Rather silly article...
"vulnerable to the capricious whims of a single corporate entity"
Yep, that's why WebKit (on iOS), IE 6 and even Netscape before it, sucked. Because you have / had a rendering engine, with no competition, and *controlled by a single corporate entity and closed off to the world*.
It particularly sucks that you have a platform like iOS, where you are *forced* to use that closed off rendering engine.
But, do these arguments really apply to an open source rendering engine? One where a Google, a Mozilla, a Microsoft, an Apple, etc. can all contribute to the development?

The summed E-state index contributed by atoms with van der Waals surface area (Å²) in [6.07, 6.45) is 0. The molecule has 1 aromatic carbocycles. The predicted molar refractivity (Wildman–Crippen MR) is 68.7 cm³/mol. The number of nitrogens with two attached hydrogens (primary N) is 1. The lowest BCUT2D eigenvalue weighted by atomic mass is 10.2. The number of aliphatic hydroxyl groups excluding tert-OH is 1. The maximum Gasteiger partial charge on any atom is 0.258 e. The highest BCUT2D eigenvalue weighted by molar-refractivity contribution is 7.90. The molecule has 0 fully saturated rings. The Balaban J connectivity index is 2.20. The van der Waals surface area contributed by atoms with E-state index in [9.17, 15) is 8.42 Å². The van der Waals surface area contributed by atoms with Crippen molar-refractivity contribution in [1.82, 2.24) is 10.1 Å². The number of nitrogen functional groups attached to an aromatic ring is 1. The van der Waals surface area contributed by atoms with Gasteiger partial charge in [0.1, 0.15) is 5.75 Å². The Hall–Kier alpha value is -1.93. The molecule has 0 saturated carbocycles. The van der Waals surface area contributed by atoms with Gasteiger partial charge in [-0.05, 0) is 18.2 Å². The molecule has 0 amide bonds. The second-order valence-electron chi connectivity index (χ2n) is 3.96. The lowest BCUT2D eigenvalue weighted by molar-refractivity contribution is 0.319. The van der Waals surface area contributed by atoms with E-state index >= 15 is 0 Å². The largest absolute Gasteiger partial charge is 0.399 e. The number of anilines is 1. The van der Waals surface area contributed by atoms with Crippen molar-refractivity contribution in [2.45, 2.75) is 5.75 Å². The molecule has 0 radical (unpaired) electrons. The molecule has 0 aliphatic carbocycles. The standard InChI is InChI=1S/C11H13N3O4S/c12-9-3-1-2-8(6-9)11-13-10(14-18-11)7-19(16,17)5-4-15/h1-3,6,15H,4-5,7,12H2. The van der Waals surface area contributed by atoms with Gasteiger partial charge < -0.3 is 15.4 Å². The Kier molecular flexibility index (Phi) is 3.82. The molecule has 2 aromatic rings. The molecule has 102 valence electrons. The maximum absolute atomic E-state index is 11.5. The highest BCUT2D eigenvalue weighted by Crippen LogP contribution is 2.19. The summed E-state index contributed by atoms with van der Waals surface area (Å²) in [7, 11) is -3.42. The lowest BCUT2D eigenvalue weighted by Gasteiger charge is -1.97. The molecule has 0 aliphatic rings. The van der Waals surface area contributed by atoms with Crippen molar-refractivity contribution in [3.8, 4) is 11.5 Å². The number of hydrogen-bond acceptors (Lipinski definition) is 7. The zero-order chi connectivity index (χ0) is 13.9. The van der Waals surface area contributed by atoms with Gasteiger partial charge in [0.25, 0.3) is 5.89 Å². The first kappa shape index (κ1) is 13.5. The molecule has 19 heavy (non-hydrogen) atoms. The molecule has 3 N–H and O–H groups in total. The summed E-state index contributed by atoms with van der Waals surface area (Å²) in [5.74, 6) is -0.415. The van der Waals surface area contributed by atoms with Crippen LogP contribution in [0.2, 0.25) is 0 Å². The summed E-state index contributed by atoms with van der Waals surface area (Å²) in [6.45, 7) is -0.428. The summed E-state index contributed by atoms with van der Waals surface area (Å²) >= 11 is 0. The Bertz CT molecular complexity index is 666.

"innovation" isn't so cool when it creates fragmentation, and you are seriously underestimating the cost of all these browser incompatibilities - even significant and relatively simple sites have problems. Try tracking a parcel delivery via Royal Mail, using Safari.
I'm not saying that the possibility of people creating alternative browser engines is bad. And I do think that a *closed source* corporate controlled monoculture IS a bad thing.
But you're not going to convince me that a single true open source rendering engine, contributed to and used by all the main players in a diversity of applications, is worse than the fragmentation and incompatibilities that we have now. And I'm saying that from my experience as a *user*, not from my web development.